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CITYSCAPES / DAVID FERRELL

Bosses Get Their Day--Only This Time It's Official

October 21, 1995|DAVID FERRELL

Never mind that it has been blared all over the radio, or that it's printed clear as day on every FTD calendar hanging in just about every florist shop in America: Steve Chandler has no idea about Bosses' Day or Bosses' Week or any such thing.

In fact, when he hears about it for the first time, he laughs out loud. Buy his boss a gift? No way. A card? He laughs again. Chandler seems free of even the slightest guilt or concern on this Friday morning.

"My boss is 400 miles away," the IBM computer-network technician says, meaning that his boss works in San Francisco. Chandler grins telling me this, but he must see the envy in my eyes. So he is quick to point out that his situation is not as perfect as it might seem, as he sits here sipping coffee in a Bunker Hill courtyard. There are still nights, he says, when emergency calls come in at 3 in the morning--some big network has gone down. Invariably, the boss is very plain about what to do.

"Basically, what he says is, 'Deal with it.' "

Deal with it: This is my motto for the day. I am out here, listening to one employee after another rattle on about Bosses' Day, because my boss has heard it's Bosses' Day. He thinks this is such a stupendous idea that I should go scour the city, find out how Bosses' Day is catching on--how it fits into the complex sociology of the modern workplace.

Talk to some white-collar types, he tells me. Get the blue-collar viewpoint. Stop by a movie studio, maybe a couple big law firms, and some factories. Hey, maybe try the stock exchange. Then, he says, make some calls--maybe get Eisner on the horn--and write up a breezy, insightful, Joan Didion-esque essay shedding light on the dynamics of professional employment in Los Angeles . . . and, of course, file it by 5 o'clock.

Right, I tell him. You bet.

So I am catching people on the fly--bing, bang, boom--in a hellbent race across the city. The first thing I learn is, Bosses' Day couldn't be more awkward if it were a three-legged horse on stilts. Ignore it and you risk harpooning your career. (We journalists, for example, always fear the unkind cuts that editors make, hacking our favorite quotes and examples out of our stories.) But celebrate the day and you invite the wrath of co-workers--not to mention which, your boss might assume you're only kissing up, anyway.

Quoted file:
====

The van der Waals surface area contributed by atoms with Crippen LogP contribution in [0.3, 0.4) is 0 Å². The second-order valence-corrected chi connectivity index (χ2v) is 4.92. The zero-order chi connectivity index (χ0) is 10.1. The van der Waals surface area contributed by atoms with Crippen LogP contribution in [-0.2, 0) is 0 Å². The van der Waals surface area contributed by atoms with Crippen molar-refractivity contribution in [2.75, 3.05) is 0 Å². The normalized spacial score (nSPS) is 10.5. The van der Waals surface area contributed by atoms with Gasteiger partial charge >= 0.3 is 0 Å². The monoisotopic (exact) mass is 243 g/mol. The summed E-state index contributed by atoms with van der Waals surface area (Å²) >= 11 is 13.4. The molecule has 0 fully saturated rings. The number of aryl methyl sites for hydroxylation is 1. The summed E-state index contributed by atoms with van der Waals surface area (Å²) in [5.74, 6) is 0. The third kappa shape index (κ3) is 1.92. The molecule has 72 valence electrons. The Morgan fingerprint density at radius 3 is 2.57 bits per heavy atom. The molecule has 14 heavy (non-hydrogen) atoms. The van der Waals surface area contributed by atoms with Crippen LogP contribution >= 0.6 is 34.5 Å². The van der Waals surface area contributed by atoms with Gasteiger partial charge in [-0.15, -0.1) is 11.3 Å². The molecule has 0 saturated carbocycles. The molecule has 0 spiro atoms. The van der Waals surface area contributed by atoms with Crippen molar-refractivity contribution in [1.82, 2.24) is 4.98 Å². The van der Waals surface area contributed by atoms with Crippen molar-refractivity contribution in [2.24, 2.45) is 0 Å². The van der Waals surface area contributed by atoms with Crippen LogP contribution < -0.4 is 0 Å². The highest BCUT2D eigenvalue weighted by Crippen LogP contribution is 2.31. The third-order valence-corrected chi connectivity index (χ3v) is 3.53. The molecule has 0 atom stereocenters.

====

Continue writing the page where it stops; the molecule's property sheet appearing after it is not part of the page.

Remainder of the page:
Would Gary Greene take that chance?

"No, no, no, no, no, no," the Carson chemical technician says hurriedly, shaking his head. The way Greene figures, his boss would surely take offense at any display of largesse. "He just wouldn't appreciate that. He wouldn't understand it, either."

I begin to see that some jobs are better adapted to Bosses' Day than others. In film and the arts, gifts are de rigueur: MOCA employee Shayna Ritenour, 22, new on the job, stopped at a florist to buy her boss both a birthday gift and a Bosses' Day gift, a mug and flowers.

Still, the awkward nature of Bosses' Day has made it a tough sell even in Hollywood. Wally's Liquor, a popular West Los Angeles gourmet shop, sends out expensive gifts every day--usually champagne, caviar and cheeses. Stars, agents and producers take turns sending them to each other, but no one, it seems, has embraced this new tradition.

"Gary, have you seen any signs of anybody celebrating Bosses' Day?" manager Chris Sandin asks. Employee Gary Fishman half-laughs.

"You've got to be joking."

*

Bosses' Day is so obscure that not even the floral industry can keep track of the date. In its yearly calendar, FTD cited Friday as Bosses' Day, but traditionally it has fallen on Oct. 16--which was Monday, pointed out Adam Hsu, owner of a Downtown shop called the Flower Patch.

Quite a few people filled his shop on Monday, buying $15 and $20 flowers, mugs and metallic balloons, Hsu said, but Bosses' Day has never measured up to other important events--Secretaries' Day, for example. And since the late 1980s, when Bosses' Day hit a peak, corporate downsizing have squished the day itself down into maybe half what it used to be.

I realize, as I race through the city's industrial zones, that the real flaw with Bosses' Day is that every day is bosses' day. They always have the power and the perks.

To check out this theory, I stop at the most touchy-feely looking place I can find: a huge factory painted with pastures and high stands of corn--a vast mural. But it turns out this place is about as touchy-feely as a root canal: It's the Farmer John meatpacking plant in Vernon, where up to 5,000 pigs a day are slaughtered and packed for food.

"No one brought me nothing," security guard Joe Galluzzo says with a grimace.

At a Coca-Cola bottling plant I learn that production employees would "probably faint" if someone dared bring in a gift for the boss. Truck driver Roger Larry is a happy employee--but his boss works in Victorville.

I would like to linger, explore Larry's situation a bit more, but I am running around like mad now, scrambling to get back to the office. There's no time to call Eisner, after all. I get back and 5 o'clock comes and goes.

The boss is on me again.

I am late filing the story I promised for Bosses' Day.

I can almost hear the sound of my career going down the tubes.

So here it is, boss. Sorry. Just please don't cut my great whizbang ending:

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